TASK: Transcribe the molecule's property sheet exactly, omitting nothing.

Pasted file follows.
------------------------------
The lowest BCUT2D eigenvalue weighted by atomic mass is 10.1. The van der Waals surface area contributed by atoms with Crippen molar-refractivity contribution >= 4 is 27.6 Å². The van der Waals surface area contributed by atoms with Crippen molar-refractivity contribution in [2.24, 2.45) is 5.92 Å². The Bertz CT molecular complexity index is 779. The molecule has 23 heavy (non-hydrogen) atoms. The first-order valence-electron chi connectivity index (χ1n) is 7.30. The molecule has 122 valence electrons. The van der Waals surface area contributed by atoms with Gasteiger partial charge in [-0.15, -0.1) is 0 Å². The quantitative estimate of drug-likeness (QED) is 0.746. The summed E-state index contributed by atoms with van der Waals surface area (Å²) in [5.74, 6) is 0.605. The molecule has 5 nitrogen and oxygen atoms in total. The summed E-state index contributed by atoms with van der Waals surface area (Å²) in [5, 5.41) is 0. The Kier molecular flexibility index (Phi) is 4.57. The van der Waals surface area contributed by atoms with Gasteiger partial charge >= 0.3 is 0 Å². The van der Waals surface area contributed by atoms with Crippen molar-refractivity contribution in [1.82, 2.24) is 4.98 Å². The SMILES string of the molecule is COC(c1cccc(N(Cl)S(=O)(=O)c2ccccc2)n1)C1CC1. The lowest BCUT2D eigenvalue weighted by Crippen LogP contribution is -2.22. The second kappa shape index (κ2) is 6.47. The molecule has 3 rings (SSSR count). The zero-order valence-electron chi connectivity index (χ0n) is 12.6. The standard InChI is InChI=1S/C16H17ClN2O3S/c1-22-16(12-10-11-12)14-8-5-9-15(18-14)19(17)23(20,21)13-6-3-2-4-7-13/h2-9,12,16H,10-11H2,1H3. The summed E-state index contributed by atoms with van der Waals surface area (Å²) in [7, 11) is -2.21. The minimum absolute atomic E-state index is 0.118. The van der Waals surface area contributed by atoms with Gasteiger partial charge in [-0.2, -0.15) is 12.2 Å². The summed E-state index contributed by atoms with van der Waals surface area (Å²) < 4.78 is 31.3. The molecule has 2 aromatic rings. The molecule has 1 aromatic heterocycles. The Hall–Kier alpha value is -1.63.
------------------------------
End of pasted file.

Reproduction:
The lowest BCUT2D eigenvalue weighted by atomic mass is 10.1. The van der Waals surface area contributed by atoms with Crippen molar-refractivity contribution >= 4 is 27.6 Å². The van der Waals surface area contributed by atoms with Crippen molar-refractivity contribution in [2.24, 2.45) is 5.92 Å². The Bertz CT molecular complexity index is 779. The molecule has 23 heavy (non-hydrogen) atoms. The first-order valence-electron chi connectivity index (χ1n) is 7.30. The molecule has 122 valence electrons. The van der Waals surface area contributed by atoms with Gasteiger partial charge in [-0.15, -0.1) is 0 Å². The quantitative estimate of drug-likeness (QED) is 0.746. The summed E-state index contributed by atoms with van der Waals surface area (Å²) in [5.74, 6) is 0.605. The molecule has 5 nitrogen and oxygen atoms in total. The summed E-state index contributed by atoms with van der Waals surface area (Å²) in [5, 5.41) is 0. The Kier molecular flexibility index (Phi) is 4.57. The van der Waals surface area contributed by atoms with Gasteiger partial charge >= 0.3 is 0 Å². The van der Waals surface area contributed by atoms with Crippen molar-refractivity contribution in [1.82, 2.24) is 4.98 Å². The SMILES string of the molecule is COC(c1cccc(N(Cl)S(=O)(=O)c2ccccc2)n1)C1CC1. The lowest BCUT2D eigenvalue weighted by Crippen LogP contribution is -2.22. The second kappa shape index (κ2) is 6.47. The molecule has 3 rings (SSSR count). The zero-order valence-electron chi connectivity index (χ0n) is 12.6. The standard InChI is InChI=1S/C16H17ClN2O3S/c1-22-16(12-10-11-12)14-8-5-9-15(18-14)19(17)23(20,21)13-6-3-2-4-7-13/h2-9,12,16H,10-11H2,1H3. The summed E-state index contributed by atoms with van der Waals surface area (Å²) in [7, 11) is -2.21. The minimum absolute atomic E-state index is 0.118. The van der Waals surface area contributed by atoms with Gasteiger partial charge in [-0.2, -0.15) is 12.2 Å². The summed E-state index contributed by atoms with van der Waals surface area (Å²) < 4.78 is 31.3. The molecule has 2 aromatic rings. The molecule has 1 aromatic heterocycles. The Hall–Kier alpha value is -1.63.